ABERDEEN PROVING GROUND, Md. — A swarm of hundreds of unmanned air vehicles will soon descend on unmanned ground vehicles to autonomously recharge, thanks to U.S. Army-funded research now underway at the University of Illinois Chicago.
The U.S. Army Combat Capabilities Development Command’s Army Research Laboratory awarded the University of Illinois Chicago a four-year, $8 million cooperative agreement in August to develop foundational science in two critical propulsion and power technology areas for powering future families of unmanned aircraft systems, or UASs.
This collaborative program will help small battery-powered drones autonomously return from military missions to unmanned ground vehicles for recharging. The university is developing algorithms to enable route planning for multiple teams of small unmanned air and ground vehicles.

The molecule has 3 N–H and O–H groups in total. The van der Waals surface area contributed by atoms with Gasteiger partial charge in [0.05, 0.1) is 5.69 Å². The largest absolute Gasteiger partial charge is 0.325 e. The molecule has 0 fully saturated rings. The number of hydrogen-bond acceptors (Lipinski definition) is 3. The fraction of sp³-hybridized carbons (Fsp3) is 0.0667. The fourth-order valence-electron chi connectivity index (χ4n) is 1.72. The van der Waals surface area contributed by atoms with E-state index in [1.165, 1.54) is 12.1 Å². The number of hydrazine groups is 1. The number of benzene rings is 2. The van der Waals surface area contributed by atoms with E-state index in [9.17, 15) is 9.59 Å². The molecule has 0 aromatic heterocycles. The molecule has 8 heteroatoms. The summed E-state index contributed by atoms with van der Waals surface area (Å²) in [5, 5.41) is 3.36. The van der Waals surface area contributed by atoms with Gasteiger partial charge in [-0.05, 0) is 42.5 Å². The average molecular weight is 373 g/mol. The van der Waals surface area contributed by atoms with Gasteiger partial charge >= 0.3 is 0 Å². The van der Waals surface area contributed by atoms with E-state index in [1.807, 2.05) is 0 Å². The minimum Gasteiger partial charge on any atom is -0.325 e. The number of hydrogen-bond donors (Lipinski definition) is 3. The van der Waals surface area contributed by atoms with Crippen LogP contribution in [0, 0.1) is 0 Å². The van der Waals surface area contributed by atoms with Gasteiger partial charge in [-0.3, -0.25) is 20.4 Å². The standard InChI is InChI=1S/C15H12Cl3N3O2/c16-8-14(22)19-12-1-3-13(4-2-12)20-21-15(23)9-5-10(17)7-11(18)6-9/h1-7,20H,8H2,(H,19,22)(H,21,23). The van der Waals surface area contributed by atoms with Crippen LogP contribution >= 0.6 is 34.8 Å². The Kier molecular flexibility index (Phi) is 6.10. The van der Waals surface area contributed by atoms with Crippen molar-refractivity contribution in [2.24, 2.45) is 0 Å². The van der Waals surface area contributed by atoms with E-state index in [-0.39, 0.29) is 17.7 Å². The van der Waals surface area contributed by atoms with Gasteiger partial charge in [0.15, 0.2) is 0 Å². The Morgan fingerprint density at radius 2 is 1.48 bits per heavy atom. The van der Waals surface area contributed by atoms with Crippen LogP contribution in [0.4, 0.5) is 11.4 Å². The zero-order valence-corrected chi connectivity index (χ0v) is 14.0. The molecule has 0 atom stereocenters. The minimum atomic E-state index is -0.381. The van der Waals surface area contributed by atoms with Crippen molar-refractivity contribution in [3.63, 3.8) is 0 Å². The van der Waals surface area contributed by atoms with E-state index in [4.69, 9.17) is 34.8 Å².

Dr. Mike Kweon, program manager for the laboratory’s Versatile Tactical Power and Propulsion Essential Research Program, said the research on route planning is critical to the Army, which needs intelligent, small UASs that can find optimal routes during a military mission to autonomously return to unmanned ground vehicles, known as UGVs, for recharging. This will optimize the operational range extension and time on mission.
The use of fast, recharging batteries and wireless power transfer technologies will allow multiple small UASs to hover around unmanned ground vehicles for wireless charging, and this will not require Soldier involvement.